Meltdown at the Museums Association?

September 22 2013

Image of Meltdown at the Museums Association?

Picture: Museums Association (detail from the MA's '2020' vision document)

The Grumpy Art Historian, who is no fan of the Museums Association, highlights yet another disastrous blog post by the MA's Head of Policy and Communications, Maurice Davies. Following his post on 'Stupid Curators', discussed here on AHN, Davies sought to extricate himself from allegations that he was yet again dissing the profession he is paid to represent. But it seems, from the comments (most of which are from MA members) that he has only made matters worse. Here's the choicest of them:

It seems you are becoming the Quentin Letts of the museum world. You seem to take glee in writing comment that you know will explode the sector. And then you relish your second helping of glee as the negative responses come in. And you can do that as you have power in the organisation that pays you. You are safe. Most of those responding are not and are scared of losing jobs, status or both. Until you come out from your protected place please stop looking down on everyone else as little stupid people (or curators). [...] I am only sorry that the MA thinks it suitable to have someone as influential and senior in the organisation kicking others in the sector on a regular basis, instead of supporting or helping them. 

Another zinger;

This same rubbish is also reflected in how the MA has behaved recently. For example, purposely writing out curatorial and preservation impacts from “Museums 2020” (as stated by Mark Taylor) and airbrushing the benefits of curators out of “Collections for the Future” and only valuing collections that are used (to only mention a couple of examples)! This is where the problems are. Great museums need good curators and it is about time the MA realised this and did something to reverse the damaging trend of decreasing curator numbers rather than “cheap sensationalism”. Best practice models, advocacy and the accreditation scheme should all include and make clear the vital need museums have for curatorial skills. However we have nothing on this from the MA. Why?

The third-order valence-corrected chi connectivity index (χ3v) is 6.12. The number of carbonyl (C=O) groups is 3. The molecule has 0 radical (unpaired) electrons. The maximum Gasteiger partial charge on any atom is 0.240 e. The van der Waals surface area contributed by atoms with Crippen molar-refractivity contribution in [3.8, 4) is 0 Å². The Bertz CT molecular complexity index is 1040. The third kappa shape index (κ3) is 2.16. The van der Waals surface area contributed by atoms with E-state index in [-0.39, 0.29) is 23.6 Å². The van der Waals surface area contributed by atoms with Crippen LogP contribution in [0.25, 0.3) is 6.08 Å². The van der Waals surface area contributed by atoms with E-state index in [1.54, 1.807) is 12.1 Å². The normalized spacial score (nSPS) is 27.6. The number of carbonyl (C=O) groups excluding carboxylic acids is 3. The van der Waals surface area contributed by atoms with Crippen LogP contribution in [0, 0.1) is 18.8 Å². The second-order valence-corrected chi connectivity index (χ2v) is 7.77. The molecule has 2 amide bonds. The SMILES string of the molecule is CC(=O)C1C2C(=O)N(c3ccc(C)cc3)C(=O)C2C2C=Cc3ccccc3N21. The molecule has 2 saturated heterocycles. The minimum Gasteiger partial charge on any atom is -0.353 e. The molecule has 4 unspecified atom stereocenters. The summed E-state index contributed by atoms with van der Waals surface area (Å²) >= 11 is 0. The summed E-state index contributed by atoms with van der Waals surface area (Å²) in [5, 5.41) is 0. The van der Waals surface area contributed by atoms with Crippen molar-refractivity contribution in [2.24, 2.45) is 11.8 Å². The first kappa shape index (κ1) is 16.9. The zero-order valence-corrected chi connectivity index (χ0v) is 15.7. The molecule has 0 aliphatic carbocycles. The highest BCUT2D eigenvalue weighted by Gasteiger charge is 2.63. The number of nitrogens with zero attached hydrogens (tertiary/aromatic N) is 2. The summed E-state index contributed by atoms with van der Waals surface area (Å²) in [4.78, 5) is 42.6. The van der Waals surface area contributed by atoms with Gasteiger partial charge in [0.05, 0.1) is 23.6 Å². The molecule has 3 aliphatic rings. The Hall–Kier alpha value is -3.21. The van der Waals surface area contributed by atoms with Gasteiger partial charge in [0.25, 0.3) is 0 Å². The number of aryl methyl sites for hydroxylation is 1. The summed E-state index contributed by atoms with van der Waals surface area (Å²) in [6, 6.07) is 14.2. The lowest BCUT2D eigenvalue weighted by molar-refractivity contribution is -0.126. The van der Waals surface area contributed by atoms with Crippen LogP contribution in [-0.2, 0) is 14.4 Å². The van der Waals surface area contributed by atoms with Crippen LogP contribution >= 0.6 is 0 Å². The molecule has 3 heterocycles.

The MA really needs to get back to being a body which sticks up for the museum sector in its relations with central and local government. At a time of cuts, this is more important than ever. All this daft agitating for change within museums, be it exhibition policy or the need for curators to think about integrating human rights in their displays, needs to stop. If people in government know the MA has a fractious membership, and doesn't command the respect of the whole sector, then they won't listen to it as much as they should. Possibly there is a conflict here between some of those who work part-time for the MA and also for their own Museum Consultancy, which offers, for example:

Organisational development and change. Our focus is on achieving organisational change through helping you rethink what you do and why, staff development and nurturing better working relationships.

Policy development. We have been at the forefront of shaping policy in the museum sector over the last decade and can offer insight into sector developments, advice on influencing funders and decision-makers and help your museum think creatively about its future role.

Rethinking collections. We have developed some of the most influential recent initiatives relating to museum collections and can help you to use your collections in new ways, as well as helping with practical tasks such as collections reviews.

See earlier AHN for more MA daftness here and here

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